In trying these new ways of interacting with others, the important thing is to do something that feels difficult. Old, familiar ways of behaving will probably not result in productive experiments. Moreover, a new behavior may seem difficult at first, but with practice, it gets easier. Then the new behavior may be added to your repertoire-your range options-and it’s available whenever you need it.

If You Relate To People By:You Might Experiment With:
Complying, giving inSaying no; Asking for what you want; Sharing your honest feelings
Holding back; staying quiet or safeTaking a risk; Saying something spontaneously without rehearsing it; Speaking within the first few minutes of the group
Always smiling, even when angry or sadMatching your facial expressions to your emotion; Discussing your true feelings out loud; Asking for feedback about your body language and facial expressions
Trying to get people to stop feeling a certain way (e.g. sad)Acknowledging or empathizing with the way they feel; Exploring your impulses and feelings of wanting them to feel something different; Identifying what their emotions bring up for you.
Trying only to be polite or niceShowing and sharing your genuine emotions, thoughts and reactions. Asking how this current behavior impacts the members. Practice not being “polite” and ask for feedback of how people responded to this new behavior.
Deflecting praise; Being overly modestAccepting praise and thanking the person. Agreeing enthusiastically with the praise. Asking for positive feedback or strengths people notice in you.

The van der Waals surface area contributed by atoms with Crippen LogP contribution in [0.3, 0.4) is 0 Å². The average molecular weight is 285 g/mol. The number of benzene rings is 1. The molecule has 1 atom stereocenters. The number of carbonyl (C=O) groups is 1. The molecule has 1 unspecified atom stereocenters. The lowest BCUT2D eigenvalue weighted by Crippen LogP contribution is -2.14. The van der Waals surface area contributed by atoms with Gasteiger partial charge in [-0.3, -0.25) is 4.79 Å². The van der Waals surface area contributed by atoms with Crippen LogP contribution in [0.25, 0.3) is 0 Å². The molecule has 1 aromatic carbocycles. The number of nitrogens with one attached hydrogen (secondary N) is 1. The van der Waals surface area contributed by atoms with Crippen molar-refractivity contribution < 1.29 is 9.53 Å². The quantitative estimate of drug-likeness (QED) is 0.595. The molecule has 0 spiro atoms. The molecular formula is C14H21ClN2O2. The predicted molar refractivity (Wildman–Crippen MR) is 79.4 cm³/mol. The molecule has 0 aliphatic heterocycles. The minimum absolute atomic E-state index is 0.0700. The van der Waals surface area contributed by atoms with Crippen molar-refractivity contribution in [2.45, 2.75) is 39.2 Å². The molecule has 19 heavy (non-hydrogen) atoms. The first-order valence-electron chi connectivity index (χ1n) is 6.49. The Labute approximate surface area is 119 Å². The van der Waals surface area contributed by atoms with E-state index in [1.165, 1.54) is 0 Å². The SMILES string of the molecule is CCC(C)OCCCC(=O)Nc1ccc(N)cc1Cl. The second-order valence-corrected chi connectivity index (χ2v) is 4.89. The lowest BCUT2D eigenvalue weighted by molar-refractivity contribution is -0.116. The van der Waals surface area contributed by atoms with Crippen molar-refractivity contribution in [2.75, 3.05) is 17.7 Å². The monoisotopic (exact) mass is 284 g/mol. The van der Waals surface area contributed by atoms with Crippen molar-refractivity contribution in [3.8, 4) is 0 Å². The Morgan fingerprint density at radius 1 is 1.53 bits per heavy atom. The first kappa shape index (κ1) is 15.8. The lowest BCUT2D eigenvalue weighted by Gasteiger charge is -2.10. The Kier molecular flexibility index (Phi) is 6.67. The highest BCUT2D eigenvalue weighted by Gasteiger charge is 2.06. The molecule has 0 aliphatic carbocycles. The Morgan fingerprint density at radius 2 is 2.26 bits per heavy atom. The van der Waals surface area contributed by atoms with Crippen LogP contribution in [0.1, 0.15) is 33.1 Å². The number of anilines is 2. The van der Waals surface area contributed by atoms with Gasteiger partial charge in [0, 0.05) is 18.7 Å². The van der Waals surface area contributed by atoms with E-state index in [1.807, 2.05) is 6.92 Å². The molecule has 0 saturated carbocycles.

Trying to get everybody to like of youTrying to get everybody to like of you
Showing and acting like the ‘real’ you and seeing how others react. Get feedback about when others feel like and dislike towards you. Practicing acceptance towards yourself. Recognizing when you dislike someone and why.
Always helping other people.Asking for help, especially at the beginning of a session. Letting yourself be helped by talking time to talk about you.
Controlling your feelings and suppressing them.Acknowledging and experiencing your feelings in that moment. Exploring them out loud. Saying what is really on your mind.
Keeping things secret or not trusting others.Each session disclosing something about yourself that is hard to say. With each session, progressing in the level of depth or vulnerability of what you share.

Each session disclosing something about yourself that is hard to say. With each session, progressing in the level of depth or vulnerability of what you share.

The University of Florida adapted this information from Lehigh University and DePaul University Counseling Services.



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